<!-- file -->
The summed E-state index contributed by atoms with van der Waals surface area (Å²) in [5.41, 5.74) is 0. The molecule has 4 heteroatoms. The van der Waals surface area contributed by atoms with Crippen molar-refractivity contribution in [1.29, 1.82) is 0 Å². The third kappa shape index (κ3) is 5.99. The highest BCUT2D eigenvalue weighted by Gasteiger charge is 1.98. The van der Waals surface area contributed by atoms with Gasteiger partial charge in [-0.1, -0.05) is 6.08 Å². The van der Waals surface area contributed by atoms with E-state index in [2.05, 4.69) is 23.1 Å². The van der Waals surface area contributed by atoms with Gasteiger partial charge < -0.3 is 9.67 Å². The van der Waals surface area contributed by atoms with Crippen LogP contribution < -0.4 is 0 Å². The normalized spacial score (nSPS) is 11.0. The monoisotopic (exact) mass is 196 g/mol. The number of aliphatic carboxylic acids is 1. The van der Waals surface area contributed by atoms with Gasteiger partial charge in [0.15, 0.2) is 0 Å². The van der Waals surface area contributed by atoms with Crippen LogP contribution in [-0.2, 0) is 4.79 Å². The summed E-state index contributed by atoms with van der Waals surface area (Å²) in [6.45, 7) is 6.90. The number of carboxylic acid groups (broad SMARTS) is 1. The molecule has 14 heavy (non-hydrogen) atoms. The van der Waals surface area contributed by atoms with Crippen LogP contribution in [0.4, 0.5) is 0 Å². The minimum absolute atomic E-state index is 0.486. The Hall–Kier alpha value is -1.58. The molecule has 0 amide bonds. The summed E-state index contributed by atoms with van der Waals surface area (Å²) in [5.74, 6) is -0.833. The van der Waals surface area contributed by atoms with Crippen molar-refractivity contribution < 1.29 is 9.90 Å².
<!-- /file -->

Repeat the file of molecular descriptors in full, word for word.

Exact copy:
The summed E-state index contributed by atoms with van der Waals surface area (Å²) in [5.41, 5.74) is 0. The molecule has 4 heteroatoms. The van der Waals surface area contributed by atoms with Crippen molar-refractivity contribution in [1.29, 1.82) is 0 Å². The third kappa shape index (κ3) is 5.99. The highest BCUT2D eigenvalue weighted by Gasteiger charge is 1.98. The van der Waals surface area contributed by atoms with Gasteiger partial charge in [-0.1, -0.05) is 6.08 Å². The van der Waals surface area contributed by atoms with E-state index in [2.05, 4.69) is 23.1 Å². The van der Waals surface area contributed by atoms with Gasteiger partial charge < -0.3 is 9.67 Å². The van der Waals surface area contributed by atoms with Crippen LogP contribution < -0.4 is 0 Å². The normalized spacial score (nSPS) is 11.0. The monoisotopic (exact) mass is 196 g/mol. The number of aliphatic carboxylic acids is 1. The van der Waals surface area contributed by atoms with Gasteiger partial charge in [0.15, 0.2) is 0 Å². The van der Waals surface area contributed by atoms with Crippen LogP contribution in [-0.2, 0) is 4.79 Å². The summed E-state index contributed by atoms with van der Waals surface area (Å²) in [6.45, 7) is 6.90. The number of carboxylic acid groups (broad SMARTS) is 1. The molecule has 14 heavy (non-hydrogen) atoms. The van der Waals surface area contributed by atoms with Crippen LogP contribution in [0.4, 0.5) is 0 Å². The minimum absolute atomic E-state index is 0.486. The Hall–Kier alpha value is -1.58. The molecule has 0 amide bonds. The summed E-state index contributed by atoms with van der Waals surface area (Å²) in [5.74, 6) is -0.833. The van der Waals surface area contributed by atoms with Crippen molar-refractivity contribution < 1.29 is 9.90 Å².